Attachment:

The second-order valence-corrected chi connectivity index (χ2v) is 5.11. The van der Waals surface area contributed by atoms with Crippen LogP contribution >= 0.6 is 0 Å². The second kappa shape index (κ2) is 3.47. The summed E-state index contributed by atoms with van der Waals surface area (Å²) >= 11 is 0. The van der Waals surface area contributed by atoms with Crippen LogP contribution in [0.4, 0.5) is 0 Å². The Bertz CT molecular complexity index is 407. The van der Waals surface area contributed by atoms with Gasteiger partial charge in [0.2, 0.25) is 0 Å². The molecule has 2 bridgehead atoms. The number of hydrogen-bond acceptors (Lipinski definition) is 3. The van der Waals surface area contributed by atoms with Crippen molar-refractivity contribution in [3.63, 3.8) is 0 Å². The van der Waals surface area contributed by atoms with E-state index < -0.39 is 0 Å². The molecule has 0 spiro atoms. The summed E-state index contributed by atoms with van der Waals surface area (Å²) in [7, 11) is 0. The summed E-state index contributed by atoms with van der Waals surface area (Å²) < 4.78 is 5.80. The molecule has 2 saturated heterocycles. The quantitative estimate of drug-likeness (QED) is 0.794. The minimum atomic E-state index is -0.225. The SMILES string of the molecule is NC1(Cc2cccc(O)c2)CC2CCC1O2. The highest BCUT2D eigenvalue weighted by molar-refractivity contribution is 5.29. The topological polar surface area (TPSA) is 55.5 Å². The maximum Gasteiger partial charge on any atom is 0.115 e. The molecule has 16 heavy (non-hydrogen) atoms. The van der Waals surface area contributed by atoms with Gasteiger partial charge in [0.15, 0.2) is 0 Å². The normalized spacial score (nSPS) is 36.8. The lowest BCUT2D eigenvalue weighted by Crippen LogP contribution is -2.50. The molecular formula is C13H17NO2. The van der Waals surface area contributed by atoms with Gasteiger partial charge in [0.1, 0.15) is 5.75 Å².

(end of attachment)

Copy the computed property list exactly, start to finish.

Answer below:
The second-order valence-corrected chi connectivity index (χ2v) is 5.11. The van der Waals surface area contributed by atoms with Crippen LogP contribution >= 0.6 is 0 Å². The second kappa shape index (κ2) is 3.47. The summed E-state index contributed by atoms with van der Waals surface area (Å²) >= 11 is 0. The van der Waals surface area contributed by atoms with Crippen LogP contribution in [0.4, 0.5) is 0 Å². The Bertz CT molecular complexity index is 407. The van der Waals surface area contributed by atoms with Gasteiger partial charge in [0.2, 0.25) is 0 Å². The molecule has 2 bridgehead atoms. The number of hydrogen-bond acceptors (Lipinski definition) is 3. The van der Waals surface area contributed by atoms with Crippen molar-refractivity contribution in [3.63, 3.8) is 0 Å². The van der Waals surface area contributed by atoms with E-state index < -0.39 is 0 Å². The molecule has 0 spiro atoms. The summed E-state index contributed by atoms with van der Waals surface area (Å²) in [7, 11) is 0. The summed E-state index contributed by atoms with van der Waals surface area (Å²) < 4.78 is 5.80. The molecule has 2 saturated heterocycles. The quantitative estimate of drug-likeness (QED) is 0.794. The minimum atomic E-state index is -0.225. The SMILES string of the molecule is NC1(Cc2cccc(O)c2)CC2CCC1O2. The highest BCUT2D eigenvalue weighted by molar-refractivity contribution is 5.29. The topological polar surface area (TPSA) is 55.5 Å². The maximum Gasteiger partial charge on any atom is 0.115 e. The molecule has 16 heavy (non-hydrogen) atoms. The van der Waals surface area contributed by atoms with Gasteiger partial charge in [0.15, 0.2) is 0 Å². The normalized spacial score (nSPS) is 36.8. The lowest BCUT2D eigenvalue weighted by Crippen LogP contribution is -2.50. The molecular formula is C13H17NO2. The van der Waals surface area contributed by atoms with Gasteiger partial charge in [0.1, 0.15) is 5.75 Å².